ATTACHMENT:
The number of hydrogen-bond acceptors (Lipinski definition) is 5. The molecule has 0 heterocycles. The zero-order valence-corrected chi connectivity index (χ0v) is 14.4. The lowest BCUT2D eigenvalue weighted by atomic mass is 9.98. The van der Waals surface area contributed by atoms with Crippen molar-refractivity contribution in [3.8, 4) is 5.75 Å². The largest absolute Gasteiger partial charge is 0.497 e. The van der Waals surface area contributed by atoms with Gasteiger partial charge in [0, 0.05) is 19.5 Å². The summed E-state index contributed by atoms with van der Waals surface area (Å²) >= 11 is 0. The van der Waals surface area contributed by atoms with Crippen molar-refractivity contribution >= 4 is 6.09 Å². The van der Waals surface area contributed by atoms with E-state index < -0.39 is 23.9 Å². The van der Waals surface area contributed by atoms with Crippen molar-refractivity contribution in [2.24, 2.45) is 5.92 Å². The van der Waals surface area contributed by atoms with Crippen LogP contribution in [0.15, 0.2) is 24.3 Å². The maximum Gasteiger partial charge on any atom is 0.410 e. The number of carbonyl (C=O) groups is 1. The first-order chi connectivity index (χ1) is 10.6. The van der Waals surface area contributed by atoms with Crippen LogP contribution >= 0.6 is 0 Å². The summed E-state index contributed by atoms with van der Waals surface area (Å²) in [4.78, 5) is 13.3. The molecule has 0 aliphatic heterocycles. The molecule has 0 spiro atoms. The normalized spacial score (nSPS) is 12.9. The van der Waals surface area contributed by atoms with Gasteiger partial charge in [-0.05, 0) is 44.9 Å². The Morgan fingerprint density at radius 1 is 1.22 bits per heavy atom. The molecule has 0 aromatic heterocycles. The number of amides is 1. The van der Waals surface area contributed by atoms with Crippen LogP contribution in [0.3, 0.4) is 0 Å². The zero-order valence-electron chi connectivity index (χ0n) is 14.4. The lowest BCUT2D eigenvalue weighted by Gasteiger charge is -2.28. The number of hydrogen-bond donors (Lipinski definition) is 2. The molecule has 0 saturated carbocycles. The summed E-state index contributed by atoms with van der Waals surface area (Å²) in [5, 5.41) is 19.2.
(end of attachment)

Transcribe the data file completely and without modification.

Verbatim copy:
The number of hydrogen-bond acceptors (Lipinski definition) is 5. The molecule has 0 heterocycles. The zero-order valence-corrected chi connectivity index (χ0v) is 14.4. The lowest BCUT2D eigenvalue weighted by atomic mass is 9.98. The van der Waals surface area contributed by atoms with Crippen molar-refractivity contribution in [3.8, 4) is 5.75 Å². The largest absolute Gasteiger partial charge is 0.497 e. The van der Waals surface area contributed by atoms with Gasteiger partial charge in [0, 0.05) is 19.5 Å². The summed E-state index contributed by atoms with van der Waals surface area (Å²) >= 11 is 0. The van der Waals surface area contributed by atoms with Crippen molar-refractivity contribution >= 4 is 6.09 Å². The van der Waals surface area contributed by atoms with E-state index < -0.39 is 23.9 Å². The van der Waals surface area contributed by atoms with Crippen molar-refractivity contribution in [2.24, 2.45) is 5.92 Å². The van der Waals surface area contributed by atoms with Crippen LogP contribution in [0.15, 0.2) is 24.3 Å². The maximum Gasteiger partial charge on any atom is 0.410 e. The number of carbonyl (C=O) groups is 1. The first-order chi connectivity index (χ1) is 10.6. The van der Waals surface area contributed by atoms with Crippen LogP contribution >= 0.6 is 0 Å². The summed E-state index contributed by atoms with van der Waals surface area (Å²) in [4.78, 5) is 13.3. The molecule has 0 aliphatic heterocycles. The molecule has 0 spiro atoms. The normalized spacial score (nSPS) is 12.9. The van der Waals surface area contributed by atoms with Gasteiger partial charge in [-0.05, 0) is 44.9 Å². The Morgan fingerprint density at radius 1 is 1.22 bits per heavy atom. The molecule has 0 aromatic heterocycles. The number of amides is 1. The van der Waals surface area contributed by atoms with Crippen LogP contribution in [0.3, 0.4) is 0 Å². The zero-order valence-electron chi connectivity index (χ0n) is 14.4. The lowest BCUT2D eigenvalue weighted by Gasteiger charge is -2.28. The number of hydrogen-bond donors (Lipinski definition) is 2. The molecule has 0 saturated carbocycles. The summed E-state index contributed by atoms with van der Waals surface area (Å²) in [5, 5.41) is 19.2.